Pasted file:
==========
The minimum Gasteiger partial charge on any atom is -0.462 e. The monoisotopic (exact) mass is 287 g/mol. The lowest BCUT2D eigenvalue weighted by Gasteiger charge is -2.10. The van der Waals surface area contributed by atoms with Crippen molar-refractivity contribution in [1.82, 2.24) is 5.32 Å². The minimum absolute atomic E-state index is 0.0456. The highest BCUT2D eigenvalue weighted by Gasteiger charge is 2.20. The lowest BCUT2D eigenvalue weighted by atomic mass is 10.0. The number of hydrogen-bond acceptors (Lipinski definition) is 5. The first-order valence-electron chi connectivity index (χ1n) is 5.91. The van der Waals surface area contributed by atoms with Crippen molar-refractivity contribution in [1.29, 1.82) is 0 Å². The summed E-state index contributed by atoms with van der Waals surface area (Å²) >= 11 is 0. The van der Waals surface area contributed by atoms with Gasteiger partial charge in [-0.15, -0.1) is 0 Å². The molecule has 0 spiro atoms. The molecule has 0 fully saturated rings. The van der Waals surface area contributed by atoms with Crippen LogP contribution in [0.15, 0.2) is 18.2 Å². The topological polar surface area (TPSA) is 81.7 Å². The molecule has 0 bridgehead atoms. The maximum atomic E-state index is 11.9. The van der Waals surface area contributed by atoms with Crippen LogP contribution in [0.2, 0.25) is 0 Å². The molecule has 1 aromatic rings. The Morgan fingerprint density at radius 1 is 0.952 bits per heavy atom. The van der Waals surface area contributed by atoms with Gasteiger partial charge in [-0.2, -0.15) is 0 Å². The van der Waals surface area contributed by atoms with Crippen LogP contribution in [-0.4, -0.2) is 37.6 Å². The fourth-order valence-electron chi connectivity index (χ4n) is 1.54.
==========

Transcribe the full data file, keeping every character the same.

The minimum Gasteiger partial charge on any atom is -0.462 e. The monoisotopic (exact) mass is 287 g/mol. The lowest BCUT2D eigenvalue weighted by Gasteiger charge is -2.10. The van der Waals surface area contributed by atoms with Crippen molar-refractivity contribution in [1.82, 2.24) is 5.32 Å². The minimum absolute atomic E-state index is 0.0456. The highest BCUT2D eigenvalue weighted by Gasteiger charge is 2.20. The lowest BCUT2D eigenvalue weighted by atomic mass is 10.0. The number of hydrogen-bond acceptors (Lipinski definition) is 5. The first-order valence-electron chi connectivity index (χ1n) is 5.91. The van der Waals surface area contributed by atoms with Crippen molar-refractivity contribution in [1.29, 1.82) is 0 Å². The summed E-state index contributed by atoms with van der Waals surface area (Å²) >= 11 is 0. The van der Waals surface area contributed by atoms with Gasteiger partial charge in [-0.15, -0.1) is 0 Å². The molecule has 0 spiro atoms. The molecule has 0 fully saturated rings. The van der Waals surface area contributed by atoms with Crippen LogP contribution in [0.15, 0.2) is 18.2 Å². The topological polar surface area (TPSA) is 81.7 Å². The molecule has 0 bridgehead atoms. The maximum atomic E-state index is 11.9. The van der Waals surface area contributed by atoms with Crippen LogP contribution in [0.2, 0.25) is 0 Å². The molecule has 1 aromatic rings. The Morgan fingerprint density at radius 1 is 0.952 bits per heavy atom. The van der Waals surface area contributed by atoms with Gasteiger partial charge in [-0.2, -0.15) is 0 Å². The van der Waals surface area contributed by atoms with Crippen LogP contribution in [-0.4, -0.2) is 37.6 Å². The fourth-order valence-electron chi connectivity index (χ4n) is 1.54.